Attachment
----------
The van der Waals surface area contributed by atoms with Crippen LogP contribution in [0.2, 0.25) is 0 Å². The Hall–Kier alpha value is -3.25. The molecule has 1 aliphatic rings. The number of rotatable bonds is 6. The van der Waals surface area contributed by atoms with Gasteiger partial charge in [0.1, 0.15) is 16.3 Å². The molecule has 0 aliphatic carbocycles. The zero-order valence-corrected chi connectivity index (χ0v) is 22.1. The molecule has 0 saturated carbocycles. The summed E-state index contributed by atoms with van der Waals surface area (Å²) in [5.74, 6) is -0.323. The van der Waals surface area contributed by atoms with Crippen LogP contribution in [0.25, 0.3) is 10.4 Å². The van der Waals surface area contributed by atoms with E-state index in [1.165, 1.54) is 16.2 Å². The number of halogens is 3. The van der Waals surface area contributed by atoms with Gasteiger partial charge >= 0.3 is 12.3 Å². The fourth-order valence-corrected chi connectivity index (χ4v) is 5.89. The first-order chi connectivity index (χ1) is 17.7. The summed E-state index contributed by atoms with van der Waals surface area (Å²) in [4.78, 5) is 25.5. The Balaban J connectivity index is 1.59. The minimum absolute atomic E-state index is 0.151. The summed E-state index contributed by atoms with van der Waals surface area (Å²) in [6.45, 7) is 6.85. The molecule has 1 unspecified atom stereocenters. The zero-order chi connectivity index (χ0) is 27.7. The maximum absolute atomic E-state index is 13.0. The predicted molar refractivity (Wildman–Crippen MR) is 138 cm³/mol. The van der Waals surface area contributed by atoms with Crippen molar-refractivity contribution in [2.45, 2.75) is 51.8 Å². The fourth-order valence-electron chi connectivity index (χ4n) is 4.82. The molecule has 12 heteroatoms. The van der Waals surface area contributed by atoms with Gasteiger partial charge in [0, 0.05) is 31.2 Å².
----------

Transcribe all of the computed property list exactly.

The van der Waals surface area contributed by atoms with Crippen LogP contribution in [0.2, 0.25) is 0 Å². The Hall–Kier alpha value is -3.25. The molecule has 1 aliphatic rings. The number of rotatable bonds is 6. The van der Waals surface area contributed by atoms with Gasteiger partial charge in [0.1, 0.15) is 16.3 Å². The molecule has 0 aliphatic carbocycles. The zero-order valence-corrected chi connectivity index (χ0v) is 22.1. The molecule has 0 saturated carbocycles. The summed E-state index contributed by atoms with van der Waals surface area (Å²) in [5.74, 6) is -0.323. The van der Waals surface area contributed by atoms with Crippen LogP contribution in [0.25, 0.3) is 10.4 Å². The van der Waals surface area contributed by atoms with E-state index in [1.165, 1.54) is 16.2 Å². The number of halogens is 3. The van der Waals surface area contributed by atoms with Gasteiger partial charge >= 0.3 is 12.3 Å². The fourth-order valence-corrected chi connectivity index (χ4v) is 5.89. The first-order chi connectivity index (χ1) is 17.7. The summed E-state index contributed by atoms with van der Waals surface area (Å²) in [4.78, 5) is 25.5. The Balaban J connectivity index is 1.59. The minimum absolute atomic E-state index is 0.151. The summed E-state index contributed by atoms with van der Waals surface area (Å²) in [6.45, 7) is 6.85. The molecule has 1 unspecified atom stereocenters. The zero-order chi connectivity index (χ0) is 27.7. The maximum absolute atomic E-state index is 13.0. The predicted molar refractivity (Wildman–Crippen MR) is 138 cm³/mol. The van der Waals surface area contributed by atoms with Crippen molar-refractivity contribution in [2.45, 2.75) is 51.8 Å². The fourth-order valence-electron chi connectivity index (χ4n) is 4.82. The molecule has 12 heteroatoms. The van der Waals surface area contributed by atoms with Gasteiger partial charge in [0, 0.05) is 31.2 Å².